It Happened in Hawaii

Mickey McMickle, Johnny Best, Zeke Zarchy, Billy May (tp); Glenn Miller, Paul Tanner, Jimmy Priddy, Frank D’Annolfo (tb); Skip Martin, Wilbur Schwartz, Ernie Caceres, Tex Beneke, Al Klink (reeds); Chummy MacGregor (p); Bobby Hackett (g & cornet); Doc Goldberg (b); Maurice Purtill (d); Marion Hutton, Ray Eberle, Tex Beneke, The Modernaires (vcl); Bill Finegan, Jerry Gray, Billy May (arr).

RCA Victor Studios, New York – November 24, 1941, 12:00-6:00 PM

068418-1      Moonlight Sonata (BF arr)   Bluebird 11386-A

068419-1      Slumber Song (BF arr)         Bluebird 11386-B

068420-1      The White Cliffs of Dover (RE vcl, JG arr) Bluebird 11397-A

068421-1      We’re the Couple in the Castle (RE vcl, BF arr)      Bluebird 11397-B

068422-1      It Happened in Hawaii (RE & M vcl, JG arr) Bluebird 11416-B

It was an all-ballad studio session for the Glenn Miller band on November 24, 1941. By this time, the experimental placement of Tex Beneke on alto sax lead had ended and he returned to his usual place in the reed section on tenor. New tenor addition Babe Russin left and Skip Martin joined as the new alto lead. Bobby Hackett kept his guitar position, with occasional cornet solos and Zeke Zarchy was added to the trumpets. With only slight changes, this personnel would remain in place for awhile.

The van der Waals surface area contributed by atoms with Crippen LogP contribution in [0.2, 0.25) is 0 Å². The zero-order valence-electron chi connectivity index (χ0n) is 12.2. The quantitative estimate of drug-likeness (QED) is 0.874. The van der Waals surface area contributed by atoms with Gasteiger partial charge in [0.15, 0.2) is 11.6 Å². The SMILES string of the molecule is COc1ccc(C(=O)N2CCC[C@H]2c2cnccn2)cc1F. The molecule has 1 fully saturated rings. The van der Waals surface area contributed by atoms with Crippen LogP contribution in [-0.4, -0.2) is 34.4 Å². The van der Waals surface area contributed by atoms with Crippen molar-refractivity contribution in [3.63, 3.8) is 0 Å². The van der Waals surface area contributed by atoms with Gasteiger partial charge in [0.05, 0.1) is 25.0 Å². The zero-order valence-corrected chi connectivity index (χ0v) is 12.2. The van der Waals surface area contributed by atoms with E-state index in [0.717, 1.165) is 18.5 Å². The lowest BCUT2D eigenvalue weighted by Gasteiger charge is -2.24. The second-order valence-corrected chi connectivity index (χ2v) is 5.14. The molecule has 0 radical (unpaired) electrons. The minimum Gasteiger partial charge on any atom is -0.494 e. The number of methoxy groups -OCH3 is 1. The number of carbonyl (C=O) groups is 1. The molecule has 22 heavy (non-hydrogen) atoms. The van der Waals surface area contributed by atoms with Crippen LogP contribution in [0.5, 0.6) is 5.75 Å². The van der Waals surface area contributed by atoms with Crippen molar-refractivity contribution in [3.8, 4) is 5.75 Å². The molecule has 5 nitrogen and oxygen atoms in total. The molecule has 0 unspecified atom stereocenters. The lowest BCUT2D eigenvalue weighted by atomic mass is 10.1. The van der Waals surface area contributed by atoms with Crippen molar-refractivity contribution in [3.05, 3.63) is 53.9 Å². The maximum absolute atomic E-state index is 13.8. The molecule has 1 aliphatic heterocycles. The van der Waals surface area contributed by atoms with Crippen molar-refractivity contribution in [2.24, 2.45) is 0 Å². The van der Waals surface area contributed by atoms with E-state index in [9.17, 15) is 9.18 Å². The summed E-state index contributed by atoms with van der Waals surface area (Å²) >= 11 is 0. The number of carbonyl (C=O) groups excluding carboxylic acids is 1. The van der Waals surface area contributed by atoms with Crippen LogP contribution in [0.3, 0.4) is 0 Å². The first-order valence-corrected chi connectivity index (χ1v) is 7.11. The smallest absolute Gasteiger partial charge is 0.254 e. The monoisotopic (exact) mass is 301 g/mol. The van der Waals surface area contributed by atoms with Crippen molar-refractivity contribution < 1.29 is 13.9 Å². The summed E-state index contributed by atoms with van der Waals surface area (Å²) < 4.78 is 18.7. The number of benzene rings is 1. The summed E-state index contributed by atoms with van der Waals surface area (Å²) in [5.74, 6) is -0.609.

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The first selection waxed was a rare feature for pianist Chummy MacGregor, on Bill Finegan’s arrangement of MOONLIGHT SONATA. This lovely setting of the main theme of Beethoven’s Piano Sonata No. 14 in C-Sharp Minor, Opus 27, No. 2 is mostly a fantasia for reeds and piano. Beneke, the only soloist heard on this session, gets a brief spot. It’s also one of Glenn’s longest Bluebird sides, squeezing 3 minutes and 35 seconds onto the disc.

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As an appropriate B-side, Miller finally set down his BMI radio theme song, SLUMBER SONG, which he had been using since October 1940, as an alternate to MOONLIGHT SERENADE. Though by now the ASCAP radio war was settled, Glenn continued to use SLUMBER SONG as his closing theme. It’s a suitably wistful melody, again arranged by Finegan, credited to Chummy MacGregor and lyricist Saul Tepper. Tepper was an advertising illustrator, who moonlighted as a songwriter, this being his best-known number. The Modernaires are tossed in for a soothing humming passage. Chummy gets label credit on both sides of Bluebird 11386!